And lastly, there are going to be some extraordinary debates about abortion when true AI becomes and more of a possibility.
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#7Lord_IchmaelPosted 1/15/2013 5:31:53 PM
Julian_Caesar posted...
God's purpose in suffering has always been to make a person stronger and more reliant upon Him for strength. So use of the word "torture" is misleading when applied to God.


That certainly sounds less than benevolent to me. Do what I say or else!

On-topic: I do think creating a living being isn't grounds for killing it, regardless of whether the creator i mortal or divine.
#8Julian_CaesarPosted 1/15/2013 5:45:20 PM
From: Lord_Ichmael | #007
That certainly sounds less than benevolent to me. Do what I say or else!


Normally, yes. But God is kind of a unique case, being that He is the ultimate source of strength in all existence. It would actually speak against His benevolence if He did anything besides guide us towards Himself.

I know, I know, that sounds stupid. And I'm not really familiar enough with it to defend it more eloquently. John Piper has fleshed it out at length, it stems from the belief that the ultimate end of man is to glorify God by enjoying Him forever. If you don't agree with that, then you're not going to see God as benevolent in that situation.
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#9JonWood007(Topic Creator)Posted 1/15/2013 6:43:01 PM

From: JonWood007 | #001

I heard this question a lot with God, and how since God created us, it's perfectly okay for him to treat us however he wants since he made us and it's his right. It doesn't matter if he kills us or tortures us, it's his right.

Is that really morally just?



God's moral justness stems from a lot more than just the fact that He created us. The Quarians created the Geth, sure, but they didn't create the universe that the Geth inhabited. Nor were they the ultimate source of moral good in the Mass Effect universe, as God is in ours.


The whole creating the universe line also doesn't qualify perfectness. Heck, while we're on the topic, here's a nice video explaining the screwed up ness of this logic. http://www.youtube.com/watch?v=E15IC3YKv8g

As for God being the source of moral good, I already went over this in the other topic. Automatically defining whatever God says is good as good is not only arbitrary, but is also begging the question.

Also, of course it's God's right to kill us. It's not like we made ourselves come to life, or actually own anything in this existence apart from our soul (and even that is questionable). In the case of the Geth, the Quarians could say no better, hence they did not have the right (or the necessary perspective) to claim control of life/death over the Geth. But the word "torture" implies "physical pain solely for the sake of pain," or at least that's what you seem to be implying. God's purpose in suffering has always been to make a person stronger and more reliant upon Him for strength. So use of the word "torture" is misleading when applied to God.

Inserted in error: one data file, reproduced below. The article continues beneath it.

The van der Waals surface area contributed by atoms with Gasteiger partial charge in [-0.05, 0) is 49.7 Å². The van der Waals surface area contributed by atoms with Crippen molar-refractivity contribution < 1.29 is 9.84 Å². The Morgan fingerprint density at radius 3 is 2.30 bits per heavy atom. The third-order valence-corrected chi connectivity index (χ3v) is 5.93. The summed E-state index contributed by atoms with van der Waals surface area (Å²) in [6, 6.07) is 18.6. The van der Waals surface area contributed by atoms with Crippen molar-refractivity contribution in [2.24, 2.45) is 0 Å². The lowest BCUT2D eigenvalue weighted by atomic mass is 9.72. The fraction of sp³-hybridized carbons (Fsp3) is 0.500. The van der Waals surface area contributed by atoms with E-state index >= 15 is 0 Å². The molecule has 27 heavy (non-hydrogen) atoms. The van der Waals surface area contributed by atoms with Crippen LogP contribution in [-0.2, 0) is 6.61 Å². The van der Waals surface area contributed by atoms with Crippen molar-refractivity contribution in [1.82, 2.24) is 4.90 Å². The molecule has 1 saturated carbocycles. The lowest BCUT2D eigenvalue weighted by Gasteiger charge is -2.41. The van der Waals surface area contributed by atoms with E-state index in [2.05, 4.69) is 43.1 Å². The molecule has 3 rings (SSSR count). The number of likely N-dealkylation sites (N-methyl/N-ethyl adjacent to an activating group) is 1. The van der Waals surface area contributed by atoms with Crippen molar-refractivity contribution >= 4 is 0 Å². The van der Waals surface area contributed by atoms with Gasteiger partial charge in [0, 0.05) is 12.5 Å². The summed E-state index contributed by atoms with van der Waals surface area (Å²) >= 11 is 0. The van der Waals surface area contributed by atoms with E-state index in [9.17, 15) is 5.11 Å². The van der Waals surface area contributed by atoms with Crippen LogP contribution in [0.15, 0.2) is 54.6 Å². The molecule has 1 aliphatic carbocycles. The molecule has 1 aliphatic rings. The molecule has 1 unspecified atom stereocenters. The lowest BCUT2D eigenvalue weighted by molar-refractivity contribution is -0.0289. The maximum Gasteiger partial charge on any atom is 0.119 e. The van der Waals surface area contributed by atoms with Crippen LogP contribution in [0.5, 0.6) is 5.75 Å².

To address the first half of this, see the video I posted above.

The second half I'm referring to eternal hell as far as torture goes. That's torture devoid of any positive benefit.

Normally, yes. But God is kind of a unique case, being that He is the ultimate source of strength in all existence. It would actually speak against His benevolence if He did anything besides guide us towards Himself.


No one is talking about being against guiding people to him in itself.

I know, I know, that sounds stupid. And I'm not really familiar enough with it to defend it more eloquently. John Piper has fleshed it out at length, it stems from the belief that the ultimate end of man is to glorify God by enjoying Him forever. If you don't agree with that, then you're not going to see God as benevolent in that situation.


Well no crap. Because he gave the beings free will then expects them not to use it in this situation! I think if you want dumbed down slaves, make dumbed down slaves. I'm not saying that necessarily enjoying God's company or whatever is a bad thing. A true omniscient being would be awesome to hang with and enjoy the company of and the like. But I'm speaking of a god using quite a few sticks to those who don't comply with his demands. Like death, or eternal punishment, you know, stuff like that. Giving you free will but punishing you if you actually use it. Sounds more like a dictator to me. I think if God were truly all of the things Christians say he is, he would probably be able to disarm people diplomatically, God wouldn't even NEED to use a stick. He would be so awesome we would have no choice but to like him unless you're a total jerk.
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#10ProudcladPosted 1/15/2013 6:45:37 PM
What are your standards for proper and improper treatment? Does the creator have the intellect and understanding necessary to authorize taking away life that he gives in the first place? Does the creator understand any eternal significance that might exist behind every action?